The volume-reduced C1-INH concentrate (Berinert®) 1500 IU is a practical and convenient alternative to multiple 500 IU vials for the treatment of HAE, which provides patients with more control and independence over their disease owing to a simpler to administer treatment.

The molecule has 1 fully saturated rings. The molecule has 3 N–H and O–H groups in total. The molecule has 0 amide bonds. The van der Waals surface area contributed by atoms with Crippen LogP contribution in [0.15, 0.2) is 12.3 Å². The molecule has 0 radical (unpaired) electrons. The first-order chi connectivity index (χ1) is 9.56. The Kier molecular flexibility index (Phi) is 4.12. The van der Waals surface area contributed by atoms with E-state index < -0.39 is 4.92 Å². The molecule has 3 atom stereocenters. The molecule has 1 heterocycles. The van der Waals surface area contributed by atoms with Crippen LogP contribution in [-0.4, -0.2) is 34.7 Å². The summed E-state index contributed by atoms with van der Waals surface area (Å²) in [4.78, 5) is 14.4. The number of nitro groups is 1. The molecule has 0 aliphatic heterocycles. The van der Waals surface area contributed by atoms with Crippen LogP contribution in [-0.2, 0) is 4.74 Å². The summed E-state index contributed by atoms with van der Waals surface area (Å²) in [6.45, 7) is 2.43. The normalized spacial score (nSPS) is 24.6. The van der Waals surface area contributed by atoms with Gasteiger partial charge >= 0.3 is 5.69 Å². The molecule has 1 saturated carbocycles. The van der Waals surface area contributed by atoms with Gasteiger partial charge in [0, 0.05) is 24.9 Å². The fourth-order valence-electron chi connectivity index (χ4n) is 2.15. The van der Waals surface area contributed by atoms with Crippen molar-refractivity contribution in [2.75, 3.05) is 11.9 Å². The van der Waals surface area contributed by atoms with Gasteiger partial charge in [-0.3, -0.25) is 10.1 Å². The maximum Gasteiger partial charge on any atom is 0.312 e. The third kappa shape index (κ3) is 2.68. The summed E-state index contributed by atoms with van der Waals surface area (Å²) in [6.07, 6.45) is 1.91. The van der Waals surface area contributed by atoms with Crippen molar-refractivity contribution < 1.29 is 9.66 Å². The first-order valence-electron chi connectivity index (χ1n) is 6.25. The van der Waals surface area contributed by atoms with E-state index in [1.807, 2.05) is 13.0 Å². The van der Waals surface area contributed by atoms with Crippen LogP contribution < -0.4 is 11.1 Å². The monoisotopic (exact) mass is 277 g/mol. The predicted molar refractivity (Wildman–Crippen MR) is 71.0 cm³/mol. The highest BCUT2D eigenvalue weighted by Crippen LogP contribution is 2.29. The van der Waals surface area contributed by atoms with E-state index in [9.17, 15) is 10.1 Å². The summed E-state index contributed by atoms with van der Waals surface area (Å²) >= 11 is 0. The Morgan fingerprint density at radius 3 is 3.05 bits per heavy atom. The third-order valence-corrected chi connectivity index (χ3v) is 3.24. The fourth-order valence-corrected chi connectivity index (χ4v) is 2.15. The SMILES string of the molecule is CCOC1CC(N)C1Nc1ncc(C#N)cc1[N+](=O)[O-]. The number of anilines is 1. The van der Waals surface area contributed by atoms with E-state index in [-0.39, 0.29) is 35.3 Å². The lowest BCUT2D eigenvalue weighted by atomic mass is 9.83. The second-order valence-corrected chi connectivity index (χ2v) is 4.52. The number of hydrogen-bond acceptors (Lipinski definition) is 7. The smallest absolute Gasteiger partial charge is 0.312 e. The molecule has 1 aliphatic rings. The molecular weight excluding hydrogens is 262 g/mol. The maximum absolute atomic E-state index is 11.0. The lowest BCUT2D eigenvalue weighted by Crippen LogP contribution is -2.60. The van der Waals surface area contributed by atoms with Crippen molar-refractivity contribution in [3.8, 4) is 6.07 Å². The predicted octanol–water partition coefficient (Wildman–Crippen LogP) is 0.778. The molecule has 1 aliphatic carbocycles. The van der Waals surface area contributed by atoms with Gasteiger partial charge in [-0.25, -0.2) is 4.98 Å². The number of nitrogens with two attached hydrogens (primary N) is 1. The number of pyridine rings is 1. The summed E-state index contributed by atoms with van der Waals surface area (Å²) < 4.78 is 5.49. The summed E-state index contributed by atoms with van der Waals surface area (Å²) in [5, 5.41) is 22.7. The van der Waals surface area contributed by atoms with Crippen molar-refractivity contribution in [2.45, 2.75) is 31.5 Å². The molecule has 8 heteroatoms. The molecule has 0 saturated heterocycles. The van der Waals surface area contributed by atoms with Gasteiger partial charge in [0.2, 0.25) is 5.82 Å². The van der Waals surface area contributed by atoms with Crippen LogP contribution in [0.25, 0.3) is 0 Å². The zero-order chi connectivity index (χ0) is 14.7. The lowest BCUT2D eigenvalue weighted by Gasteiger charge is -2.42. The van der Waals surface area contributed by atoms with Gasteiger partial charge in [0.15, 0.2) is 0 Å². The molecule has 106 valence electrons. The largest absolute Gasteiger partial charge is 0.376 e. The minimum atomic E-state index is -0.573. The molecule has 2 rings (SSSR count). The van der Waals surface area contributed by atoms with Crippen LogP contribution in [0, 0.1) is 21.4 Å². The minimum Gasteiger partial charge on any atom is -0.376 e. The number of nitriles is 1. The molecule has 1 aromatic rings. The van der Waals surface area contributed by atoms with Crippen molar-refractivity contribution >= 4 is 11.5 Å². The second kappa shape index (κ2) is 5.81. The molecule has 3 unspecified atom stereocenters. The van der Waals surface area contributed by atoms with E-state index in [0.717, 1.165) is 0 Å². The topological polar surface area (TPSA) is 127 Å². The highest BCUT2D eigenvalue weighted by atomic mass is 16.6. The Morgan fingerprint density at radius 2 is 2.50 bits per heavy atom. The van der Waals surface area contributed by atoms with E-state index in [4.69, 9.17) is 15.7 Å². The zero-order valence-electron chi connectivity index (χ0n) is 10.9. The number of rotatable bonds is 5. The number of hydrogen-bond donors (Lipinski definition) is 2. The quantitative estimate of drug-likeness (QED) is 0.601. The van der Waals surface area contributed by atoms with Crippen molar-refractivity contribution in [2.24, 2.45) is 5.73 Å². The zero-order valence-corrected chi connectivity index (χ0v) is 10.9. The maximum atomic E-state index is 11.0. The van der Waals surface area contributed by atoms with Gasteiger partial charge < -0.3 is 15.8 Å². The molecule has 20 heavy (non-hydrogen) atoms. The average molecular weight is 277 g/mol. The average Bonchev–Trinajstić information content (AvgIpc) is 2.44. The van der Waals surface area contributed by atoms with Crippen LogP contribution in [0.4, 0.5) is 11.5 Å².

Hereditary angioedema (HAE) is a rare autosomal genetic disorder caused by C1 esterase inhibitor (C1-INH) deficiency (type I) or dysfunction (type II) . C1-INH is a serine protease inhibitor that regulates activation of several inflammation pathways. Specifically, C1-INH deficiency/dysfunction results in an excess production of bradykinin, an inflammatory mediator. As a consequence, patients suffer recurrent severe swelling (angioedema) of various body sites, such as extremities, face, tongue, abdomen and throat, which is characteristic of HAE . While abdominal attacks can be excruciating, laryngeal swelling can result in hypoxic brain injury or even death by asphyxiation [1,2,3]. Therefore, prompt and straightforward treatment is vital during acute attacks. Furthermore, prophylactic treatment to prevent attacks, and to reduce their long-term frequency and severity, is important for those affected by frequent HAE attacks. Several treatments for acute HAE attacks are available, including plasma-derived C1-INH, recombinant C1-INH, bradykinin receptor antagonist (icatibant) and plasma kallikrein inhibitor (ecallantide) (see Table 1). C1-INH is a highly effective and safe treatment for HAE, which can be used for both acute treatment and prophylaxis [4, 5]. The safety and efficacy of prophylactic C1-INH was first demonstrated in a crossover study; prophylactic treatment with 25 U/kg C1-INH every 3 days for 17 days decreased HAE symptoms scores by > 60% compared with placebo . Further randomized, controlled clinical trials have demonstrated a 50% reduction in the frequency of HAE attacks following twice weekly dosing of C1-INH (1000 IU) .